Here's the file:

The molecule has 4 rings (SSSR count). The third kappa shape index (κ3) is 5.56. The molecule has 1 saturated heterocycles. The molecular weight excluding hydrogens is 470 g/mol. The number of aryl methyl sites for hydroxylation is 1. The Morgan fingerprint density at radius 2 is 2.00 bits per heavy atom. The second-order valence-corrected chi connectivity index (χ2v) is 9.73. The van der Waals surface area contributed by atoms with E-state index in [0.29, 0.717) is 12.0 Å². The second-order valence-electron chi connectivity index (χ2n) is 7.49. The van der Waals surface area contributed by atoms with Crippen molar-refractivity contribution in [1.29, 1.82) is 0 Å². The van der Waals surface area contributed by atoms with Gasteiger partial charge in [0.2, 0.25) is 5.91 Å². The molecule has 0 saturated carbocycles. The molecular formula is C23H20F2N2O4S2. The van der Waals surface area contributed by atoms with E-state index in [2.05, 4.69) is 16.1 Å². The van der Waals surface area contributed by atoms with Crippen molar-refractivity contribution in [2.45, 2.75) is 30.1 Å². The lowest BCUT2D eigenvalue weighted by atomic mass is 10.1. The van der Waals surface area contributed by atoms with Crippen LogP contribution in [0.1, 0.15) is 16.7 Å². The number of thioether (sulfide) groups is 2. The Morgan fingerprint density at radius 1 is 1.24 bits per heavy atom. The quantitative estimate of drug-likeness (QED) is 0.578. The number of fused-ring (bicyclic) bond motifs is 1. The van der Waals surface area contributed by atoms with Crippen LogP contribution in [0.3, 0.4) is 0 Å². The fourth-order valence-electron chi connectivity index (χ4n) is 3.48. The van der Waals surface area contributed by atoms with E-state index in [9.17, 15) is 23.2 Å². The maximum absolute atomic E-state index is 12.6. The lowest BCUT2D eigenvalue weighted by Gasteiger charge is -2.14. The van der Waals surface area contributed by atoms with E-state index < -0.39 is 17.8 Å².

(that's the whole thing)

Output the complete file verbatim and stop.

The molecule has 4 rings (SSSR count). The third kappa shape index (κ3) is 5.56. The molecule has 1 saturated heterocycles. The molecular weight excluding hydrogens is 470 g/mol. The number of aryl methyl sites for hydroxylation is 1. The Morgan fingerprint density at radius 2 is 2.00 bits per heavy atom. The second-order valence-corrected chi connectivity index (χ2v) is 9.73. The van der Waals surface area contributed by atoms with E-state index in [0.29, 0.717) is 12.0 Å². The second-order valence-electron chi connectivity index (χ2n) is 7.49. The van der Waals surface area contributed by atoms with Crippen molar-refractivity contribution in [1.29, 1.82) is 0 Å². The van der Waals surface area contributed by atoms with Gasteiger partial charge in [0.2, 0.25) is 5.91 Å². The molecule has 0 saturated carbocycles. The molecular formula is C23H20F2N2O4S2. The van der Waals surface area contributed by atoms with E-state index in [2.05, 4.69) is 16.1 Å². The van der Waals surface area contributed by atoms with Crippen molar-refractivity contribution in [2.45, 2.75) is 30.1 Å². The lowest BCUT2D eigenvalue weighted by atomic mass is 10.1. The van der Waals surface area contributed by atoms with Crippen LogP contribution in [0.1, 0.15) is 16.7 Å². The number of thioether (sulfide) groups is 2. The Morgan fingerprint density at radius 1 is 1.24 bits per heavy atom. The quantitative estimate of drug-likeness (QED) is 0.578. The number of fused-ring (bicyclic) bond motifs is 1. The van der Waals surface area contributed by atoms with Crippen LogP contribution in [0.3, 0.4) is 0 Å². The fourth-order valence-electron chi connectivity index (χ4n) is 3.48. The van der Waals surface area contributed by atoms with E-state index in [9.17, 15) is 23.2 Å². The maximum absolute atomic E-state index is 12.6. The lowest BCUT2D eigenvalue weighted by Gasteiger charge is -2.14. The van der Waals surface area contributed by atoms with E-state index < -0.39 is 17.8 Å².